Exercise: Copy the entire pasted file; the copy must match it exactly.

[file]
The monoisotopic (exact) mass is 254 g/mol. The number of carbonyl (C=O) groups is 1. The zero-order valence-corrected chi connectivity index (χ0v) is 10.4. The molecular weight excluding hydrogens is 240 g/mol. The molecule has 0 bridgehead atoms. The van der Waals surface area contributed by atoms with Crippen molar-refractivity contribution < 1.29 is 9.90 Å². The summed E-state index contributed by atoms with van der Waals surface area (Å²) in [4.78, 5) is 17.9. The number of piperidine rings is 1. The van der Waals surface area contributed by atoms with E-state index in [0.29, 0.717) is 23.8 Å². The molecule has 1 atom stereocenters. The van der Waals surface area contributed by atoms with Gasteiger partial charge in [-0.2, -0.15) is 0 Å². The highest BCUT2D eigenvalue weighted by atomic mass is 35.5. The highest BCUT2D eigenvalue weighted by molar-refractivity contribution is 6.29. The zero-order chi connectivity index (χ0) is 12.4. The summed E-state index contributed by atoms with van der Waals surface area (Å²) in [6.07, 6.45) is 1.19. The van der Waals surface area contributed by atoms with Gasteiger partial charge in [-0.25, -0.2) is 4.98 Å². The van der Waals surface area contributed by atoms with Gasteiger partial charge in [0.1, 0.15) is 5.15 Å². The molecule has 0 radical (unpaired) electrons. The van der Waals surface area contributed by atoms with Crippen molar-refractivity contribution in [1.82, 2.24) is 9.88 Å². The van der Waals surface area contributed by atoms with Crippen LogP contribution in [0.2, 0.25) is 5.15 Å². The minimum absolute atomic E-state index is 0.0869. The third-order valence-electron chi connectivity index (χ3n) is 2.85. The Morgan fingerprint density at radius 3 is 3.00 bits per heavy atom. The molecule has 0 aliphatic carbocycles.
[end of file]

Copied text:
The monoisotopic (exact) mass is 254 g/mol. The number of carbonyl (C=O) groups is 1. The zero-order valence-corrected chi connectivity index (χ0v) is 10.4. The molecular weight excluding hydrogens is 240 g/mol. The molecule has 0 bridgehead atoms. The van der Waals surface area contributed by atoms with Crippen molar-refractivity contribution < 1.29 is 9.90 Å². The summed E-state index contributed by atoms with van der Waals surface area (Å²) in [4.78, 5) is 17.9. The number of piperidine rings is 1. The van der Waals surface area contributed by atoms with E-state index in [0.29, 0.717) is 23.8 Å². The molecule has 1 atom stereocenters. The van der Waals surface area contributed by atoms with Gasteiger partial charge in [-0.2, -0.15) is 0 Å². The highest BCUT2D eigenvalue weighted by atomic mass is 35.5. The highest BCUT2D eigenvalue weighted by molar-refractivity contribution is 6.29. The zero-order chi connectivity index (χ0) is 12.4. The summed E-state index contributed by atoms with van der Waals surface area (Å²) in [6.07, 6.45) is 1.19. The van der Waals surface area contributed by atoms with Gasteiger partial charge in [-0.25, -0.2) is 4.98 Å². The van der Waals surface area contributed by atoms with Gasteiger partial charge in [0.1, 0.15) is 5.15 Å². The molecule has 0 radical (unpaired) electrons. The van der Waals surface area contributed by atoms with Crippen molar-refractivity contribution in [1.82, 2.24) is 9.88 Å². The van der Waals surface area contributed by atoms with Crippen LogP contribution in [0.2, 0.25) is 5.15 Å². The minimum absolute atomic E-state index is 0.0869. The third-order valence-electron chi connectivity index (χ3n) is 2.85. The Morgan fingerprint density at radius 3 is 3.00 bits per heavy atom. The molecule has 0 aliphatic carbocycles.